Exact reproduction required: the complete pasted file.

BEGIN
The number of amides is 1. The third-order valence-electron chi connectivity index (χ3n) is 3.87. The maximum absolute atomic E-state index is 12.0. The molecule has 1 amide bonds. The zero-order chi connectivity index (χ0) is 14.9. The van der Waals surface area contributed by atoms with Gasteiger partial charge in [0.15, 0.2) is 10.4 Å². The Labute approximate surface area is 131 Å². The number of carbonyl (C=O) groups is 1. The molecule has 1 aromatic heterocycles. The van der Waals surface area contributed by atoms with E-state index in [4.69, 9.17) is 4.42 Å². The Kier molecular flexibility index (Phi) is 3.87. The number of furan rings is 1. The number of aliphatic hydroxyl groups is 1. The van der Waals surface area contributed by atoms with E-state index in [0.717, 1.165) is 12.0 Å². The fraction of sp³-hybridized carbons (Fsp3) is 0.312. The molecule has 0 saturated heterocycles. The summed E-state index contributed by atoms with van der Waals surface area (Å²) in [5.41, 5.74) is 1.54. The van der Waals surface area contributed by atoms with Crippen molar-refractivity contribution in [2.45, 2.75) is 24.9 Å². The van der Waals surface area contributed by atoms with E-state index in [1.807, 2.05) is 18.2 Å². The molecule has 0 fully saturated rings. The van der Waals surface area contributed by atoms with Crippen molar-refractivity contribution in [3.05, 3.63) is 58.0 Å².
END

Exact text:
The number of amides is 1. The third-order valence-electron chi connectivity index (χ3n) is 3.87. The maximum absolute atomic E-state index is 12.0. The molecule has 1 amide bonds. The zero-order chi connectivity index (χ0) is 14.9. The van der Waals surface area contributed by atoms with Gasteiger partial charge in [0.15, 0.2) is 10.4 Å². The Labute approximate surface area is 131 Å². The number of carbonyl (C=O) groups is 1. The molecule has 1 aromatic heterocycles. The van der Waals surface area contributed by atoms with E-state index in [4.69, 9.17) is 4.42 Å². The Kier molecular flexibility index (Phi) is 3.87. The number of furan rings is 1. The number of aliphatic hydroxyl groups is 1. The van der Waals surface area contributed by atoms with E-state index in [0.717, 1.165) is 12.0 Å². The fraction of sp³-hybridized carbons (Fsp3) is 0.312. The molecule has 0 saturated heterocycles. The summed E-state index contributed by atoms with van der Waals surface area (Å²) in [5.41, 5.74) is 1.54. The van der Waals surface area contributed by atoms with Crippen molar-refractivity contribution in [2.45, 2.75) is 24.9 Å². The van der Waals surface area contributed by atoms with E-state index in [1.807, 2.05) is 18.2 Å². The molecule has 0 fully saturated rings. The van der Waals surface area contributed by atoms with Crippen molar-refractivity contribution in [3.05, 3.63) is 58.0 Å².